As the country’s dominant provider of communications infrastructure, BT is under no illusions about the integral role it plays in supporting the business continuity of UK Plc, and the implications this has for its own business continuity practices. As Justin Clark, a consultant in business continuity management at BT says: “BT has no such thing as ‘internal’. If we fail, everyone else is affected too, we’ll not be the only ones losing customers and revenue.”
This was illustrated in March 2004 when a fire in a BT tunnel in Manchester brought 130,000 lines down. The fire started in the early hours of a Monday morning and by Wednesday evening some 58,000 lines had still not been restored. Manchester council estimated the cost to local businesses at £4.5 million a day – a cost BT felt compelled to compensate.
Clearly sometimes even the best laid plans will fall down in the face of a disaster, but it is in BT’s best interests to ensure, from the point of view of its own business and also for the promotion of its brand as reliable, that these instances rarely occur.
Business continuity, Clark maintains, is about information not technology. The first step BT took was to identify mission-critical data and applications, then prioritise. It did this from the point of view of the customer, shareholder and employee and then built up a concept of ‘damage’ using these different views. For example, the BT brand would be harmed from a customer’s point of view if their phone line was unavailable, but an employee would care more about their health and safety in the workplace.
BT has an emergency planning and instant management team of over 100 – a ‘hit squad’ that can quickly reach to sites that have been damaged and offer advice. Any potentially hazardous situation within a BT building is to be reported to them by any employee, and part of each employee’s contract is to regularly renew their training in business continuity procedures.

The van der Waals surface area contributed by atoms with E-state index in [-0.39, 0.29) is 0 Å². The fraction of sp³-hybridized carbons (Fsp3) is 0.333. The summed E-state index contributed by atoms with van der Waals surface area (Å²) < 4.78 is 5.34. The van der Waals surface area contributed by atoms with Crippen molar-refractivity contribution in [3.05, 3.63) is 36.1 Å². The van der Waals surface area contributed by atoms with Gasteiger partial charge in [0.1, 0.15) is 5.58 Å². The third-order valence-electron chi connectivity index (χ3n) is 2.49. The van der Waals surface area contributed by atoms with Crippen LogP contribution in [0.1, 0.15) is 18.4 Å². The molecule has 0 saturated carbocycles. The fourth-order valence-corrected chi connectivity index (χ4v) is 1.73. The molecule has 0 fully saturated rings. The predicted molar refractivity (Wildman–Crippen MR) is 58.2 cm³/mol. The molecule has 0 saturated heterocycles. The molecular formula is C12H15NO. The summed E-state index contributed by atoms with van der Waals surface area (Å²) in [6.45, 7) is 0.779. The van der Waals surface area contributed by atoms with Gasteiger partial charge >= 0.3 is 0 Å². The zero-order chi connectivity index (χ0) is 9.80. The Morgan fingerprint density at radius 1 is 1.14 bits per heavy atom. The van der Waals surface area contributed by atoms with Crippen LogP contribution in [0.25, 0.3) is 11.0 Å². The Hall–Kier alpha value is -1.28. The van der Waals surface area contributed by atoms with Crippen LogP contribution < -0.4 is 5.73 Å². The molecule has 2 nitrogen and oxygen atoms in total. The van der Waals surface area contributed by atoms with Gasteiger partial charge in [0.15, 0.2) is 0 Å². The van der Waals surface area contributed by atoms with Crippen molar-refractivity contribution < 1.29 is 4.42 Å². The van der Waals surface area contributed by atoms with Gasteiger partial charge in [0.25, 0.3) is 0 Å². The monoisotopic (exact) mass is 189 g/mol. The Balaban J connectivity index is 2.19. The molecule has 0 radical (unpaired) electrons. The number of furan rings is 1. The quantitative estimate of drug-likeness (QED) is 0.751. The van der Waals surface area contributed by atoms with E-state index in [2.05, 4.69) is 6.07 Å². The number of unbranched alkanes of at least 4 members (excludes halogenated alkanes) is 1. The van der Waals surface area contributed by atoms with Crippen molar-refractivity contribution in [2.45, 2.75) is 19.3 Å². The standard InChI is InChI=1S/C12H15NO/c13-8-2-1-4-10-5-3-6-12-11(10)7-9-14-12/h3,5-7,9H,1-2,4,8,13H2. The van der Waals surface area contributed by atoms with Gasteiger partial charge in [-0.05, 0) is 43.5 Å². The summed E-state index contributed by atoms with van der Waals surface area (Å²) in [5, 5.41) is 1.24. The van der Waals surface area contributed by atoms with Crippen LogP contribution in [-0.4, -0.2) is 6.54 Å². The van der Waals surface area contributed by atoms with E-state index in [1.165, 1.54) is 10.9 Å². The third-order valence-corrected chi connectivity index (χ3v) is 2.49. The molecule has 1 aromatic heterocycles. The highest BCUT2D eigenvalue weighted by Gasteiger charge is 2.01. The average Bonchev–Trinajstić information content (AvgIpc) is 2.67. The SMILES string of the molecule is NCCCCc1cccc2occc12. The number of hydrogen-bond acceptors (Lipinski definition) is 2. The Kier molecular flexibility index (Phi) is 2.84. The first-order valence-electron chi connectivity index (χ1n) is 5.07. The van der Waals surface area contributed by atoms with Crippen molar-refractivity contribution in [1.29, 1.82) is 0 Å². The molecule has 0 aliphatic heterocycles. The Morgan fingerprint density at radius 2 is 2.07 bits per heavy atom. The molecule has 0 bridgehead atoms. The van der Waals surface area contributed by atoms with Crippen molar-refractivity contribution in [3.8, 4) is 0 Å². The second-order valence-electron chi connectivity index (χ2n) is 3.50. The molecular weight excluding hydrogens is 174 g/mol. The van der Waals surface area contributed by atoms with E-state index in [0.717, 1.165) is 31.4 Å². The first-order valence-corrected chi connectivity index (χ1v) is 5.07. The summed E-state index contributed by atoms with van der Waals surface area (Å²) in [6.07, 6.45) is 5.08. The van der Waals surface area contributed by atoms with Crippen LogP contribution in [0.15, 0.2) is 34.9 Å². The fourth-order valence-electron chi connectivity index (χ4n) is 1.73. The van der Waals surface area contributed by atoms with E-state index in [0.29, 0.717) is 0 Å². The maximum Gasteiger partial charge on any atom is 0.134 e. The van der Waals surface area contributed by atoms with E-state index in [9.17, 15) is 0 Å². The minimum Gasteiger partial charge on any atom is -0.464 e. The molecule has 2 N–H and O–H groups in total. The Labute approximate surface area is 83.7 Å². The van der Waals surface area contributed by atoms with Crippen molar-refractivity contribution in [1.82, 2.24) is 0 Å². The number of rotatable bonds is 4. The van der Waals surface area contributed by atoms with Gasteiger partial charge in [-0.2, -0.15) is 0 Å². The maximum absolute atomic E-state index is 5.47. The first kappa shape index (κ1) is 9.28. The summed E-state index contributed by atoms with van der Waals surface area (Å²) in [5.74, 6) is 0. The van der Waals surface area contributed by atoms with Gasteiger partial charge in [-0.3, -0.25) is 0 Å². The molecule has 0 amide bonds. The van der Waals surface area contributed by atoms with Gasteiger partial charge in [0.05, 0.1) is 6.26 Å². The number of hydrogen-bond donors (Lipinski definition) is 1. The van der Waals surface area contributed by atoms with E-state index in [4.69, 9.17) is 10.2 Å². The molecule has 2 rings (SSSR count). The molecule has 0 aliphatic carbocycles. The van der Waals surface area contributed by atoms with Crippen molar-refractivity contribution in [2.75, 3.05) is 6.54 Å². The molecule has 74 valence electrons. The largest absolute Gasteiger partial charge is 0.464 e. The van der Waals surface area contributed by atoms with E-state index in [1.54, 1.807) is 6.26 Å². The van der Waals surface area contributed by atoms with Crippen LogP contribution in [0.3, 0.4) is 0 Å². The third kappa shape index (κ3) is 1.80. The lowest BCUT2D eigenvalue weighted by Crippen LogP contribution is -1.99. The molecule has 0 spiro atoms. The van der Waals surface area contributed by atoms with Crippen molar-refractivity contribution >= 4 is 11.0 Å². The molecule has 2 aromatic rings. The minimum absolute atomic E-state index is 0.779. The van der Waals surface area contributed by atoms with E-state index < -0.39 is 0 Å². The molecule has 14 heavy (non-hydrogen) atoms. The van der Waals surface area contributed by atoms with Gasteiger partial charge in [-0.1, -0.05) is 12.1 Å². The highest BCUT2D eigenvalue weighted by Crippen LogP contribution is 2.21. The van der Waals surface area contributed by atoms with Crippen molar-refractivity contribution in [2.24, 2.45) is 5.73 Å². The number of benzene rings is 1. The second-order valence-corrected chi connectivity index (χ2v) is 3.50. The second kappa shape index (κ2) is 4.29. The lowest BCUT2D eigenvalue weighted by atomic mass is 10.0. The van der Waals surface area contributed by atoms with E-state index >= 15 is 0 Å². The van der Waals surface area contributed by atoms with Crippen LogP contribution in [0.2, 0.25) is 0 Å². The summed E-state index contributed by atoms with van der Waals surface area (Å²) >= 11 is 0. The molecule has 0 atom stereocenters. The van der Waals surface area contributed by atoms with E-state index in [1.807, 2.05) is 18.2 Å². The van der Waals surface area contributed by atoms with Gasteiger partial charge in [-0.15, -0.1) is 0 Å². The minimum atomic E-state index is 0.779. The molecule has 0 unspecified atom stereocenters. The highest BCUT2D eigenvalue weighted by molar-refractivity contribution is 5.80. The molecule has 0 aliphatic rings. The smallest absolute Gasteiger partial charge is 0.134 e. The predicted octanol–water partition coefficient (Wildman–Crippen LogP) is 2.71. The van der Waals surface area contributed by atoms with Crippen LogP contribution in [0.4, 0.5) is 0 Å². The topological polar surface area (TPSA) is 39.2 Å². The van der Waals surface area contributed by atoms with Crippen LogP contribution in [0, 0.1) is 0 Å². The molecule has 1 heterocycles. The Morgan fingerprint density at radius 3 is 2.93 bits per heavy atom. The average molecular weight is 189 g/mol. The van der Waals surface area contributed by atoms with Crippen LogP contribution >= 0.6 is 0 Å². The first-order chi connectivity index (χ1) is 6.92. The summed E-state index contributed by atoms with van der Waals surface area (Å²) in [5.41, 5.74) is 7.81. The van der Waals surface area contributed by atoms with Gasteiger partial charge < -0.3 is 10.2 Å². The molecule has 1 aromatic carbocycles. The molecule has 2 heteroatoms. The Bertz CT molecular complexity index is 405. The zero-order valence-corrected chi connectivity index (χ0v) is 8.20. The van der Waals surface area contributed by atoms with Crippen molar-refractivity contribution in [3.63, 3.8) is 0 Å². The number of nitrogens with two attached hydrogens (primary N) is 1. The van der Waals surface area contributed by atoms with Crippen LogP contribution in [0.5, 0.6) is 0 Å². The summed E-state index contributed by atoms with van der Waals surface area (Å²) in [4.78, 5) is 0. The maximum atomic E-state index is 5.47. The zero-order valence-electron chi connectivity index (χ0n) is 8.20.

“Experts kick-in well-defined and well-researched processes,” says Clark. “We pride ourselves in our internal knowledge. Where we have to be reliant on a certain supplier, we work closely with them.” He cites Cisco as an example: BT has more Cisco-trained engineers that Cisco itself.
By emphasising the importance of business continuity, BT has found out more about itself and its facilities. Clarke cites Kipling’s ‘six honest serving-men’, ‘What, Why, When, How, Where and Who’, as the ideal of self-knowledge. And knowing it has, for example, unused servers in Hong Kong means if there are problems in Sydney it can fall back on these.
Furthermore, strength in business continuity issues on BT’s part can have direct external benefits. An eight-man team of engineers went out to Aceh to help restore tsunami-hit Indonesian satellite services, and BT is also a member of the London Resilience Team, which aims to prevent a London equivalent of September 2001.
Before its privatisation, BT’s duty of care to every citizen was enshrined by law. That regulatory burden has now been lifted, but BT recognises its de facto responsibility for the nation’s telecommunications integrity. That it is news when BT fails to stand up to this task, as in the Manchester case, is testament to the benefits a resilient disaster recovery plan has had for its brand.